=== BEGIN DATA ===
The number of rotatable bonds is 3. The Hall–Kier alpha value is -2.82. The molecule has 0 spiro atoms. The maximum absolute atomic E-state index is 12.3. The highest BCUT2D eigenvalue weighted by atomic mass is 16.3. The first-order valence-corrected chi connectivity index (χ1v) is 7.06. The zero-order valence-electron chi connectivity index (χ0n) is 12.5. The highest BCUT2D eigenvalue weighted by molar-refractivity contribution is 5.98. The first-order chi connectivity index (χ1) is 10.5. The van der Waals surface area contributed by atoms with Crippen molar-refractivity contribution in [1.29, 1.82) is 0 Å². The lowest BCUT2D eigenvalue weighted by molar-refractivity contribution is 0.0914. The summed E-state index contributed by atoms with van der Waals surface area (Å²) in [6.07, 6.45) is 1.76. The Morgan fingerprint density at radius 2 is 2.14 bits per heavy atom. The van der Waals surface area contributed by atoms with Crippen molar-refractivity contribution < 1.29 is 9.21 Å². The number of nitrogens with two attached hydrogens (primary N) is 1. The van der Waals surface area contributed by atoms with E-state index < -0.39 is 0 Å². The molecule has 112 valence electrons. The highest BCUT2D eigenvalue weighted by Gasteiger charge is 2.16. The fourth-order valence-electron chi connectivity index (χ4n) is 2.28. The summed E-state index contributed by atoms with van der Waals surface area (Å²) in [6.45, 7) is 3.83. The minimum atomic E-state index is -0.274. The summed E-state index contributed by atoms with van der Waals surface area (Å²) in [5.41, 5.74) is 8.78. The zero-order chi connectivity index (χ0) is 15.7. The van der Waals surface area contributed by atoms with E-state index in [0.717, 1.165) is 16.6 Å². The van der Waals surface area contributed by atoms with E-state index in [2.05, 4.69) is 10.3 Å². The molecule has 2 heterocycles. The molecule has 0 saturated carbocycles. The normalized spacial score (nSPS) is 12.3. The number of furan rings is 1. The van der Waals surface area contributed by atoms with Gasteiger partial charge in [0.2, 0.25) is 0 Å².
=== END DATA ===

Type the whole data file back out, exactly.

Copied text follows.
The number of rotatable bonds is 3. The Hall–Kier alpha value is -2.82. The molecule has 0 spiro atoms. The maximum absolute atomic E-state index is 12.3. The highest BCUT2D eigenvalue weighted by atomic mass is 16.3. The first-order valence-corrected chi connectivity index (χ1v) is 7.06. The zero-order valence-electron chi connectivity index (χ0n) is 12.5. The highest BCUT2D eigenvalue weighted by molar-refractivity contribution is 5.98. The first-order chi connectivity index (χ1) is 10.5. The van der Waals surface area contributed by atoms with Crippen molar-refractivity contribution in [1.29, 1.82) is 0 Å². The lowest BCUT2D eigenvalue weighted by molar-refractivity contribution is 0.0914. The summed E-state index contributed by atoms with van der Waals surface area (Å²) in [6.07, 6.45) is 1.76. The Morgan fingerprint density at radius 2 is 2.14 bits per heavy atom. The van der Waals surface area contributed by atoms with Crippen molar-refractivity contribution < 1.29 is 9.21 Å². The number of nitrogens with two attached hydrogens (primary N) is 1. The van der Waals surface area contributed by atoms with E-state index < -0.39 is 0 Å². The molecule has 112 valence electrons. The highest BCUT2D eigenvalue weighted by Gasteiger charge is 2.16. The fourth-order valence-electron chi connectivity index (χ4n) is 2.28. The summed E-state index contributed by atoms with van der Waals surface area (Å²) in [6.45, 7) is 3.83. The minimum atomic E-state index is -0.274. The summed E-state index contributed by atoms with van der Waals surface area (Å²) in [5.41, 5.74) is 8.78. The zero-order chi connectivity index (χ0) is 15.7. The van der Waals surface area contributed by atoms with E-state index in [0.717, 1.165) is 16.6 Å². The van der Waals surface area contributed by atoms with E-state index in [2.05, 4.69) is 10.3 Å². The molecule has 2 heterocycles. The molecule has 0 saturated carbocycles. The normalized spacial score (nSPS) is 12.3. The number of furan rings is 1. The van der Waals surface area contributed by atoms with Gasteiger partial charge in [0.2, 0.25) is 0 Å².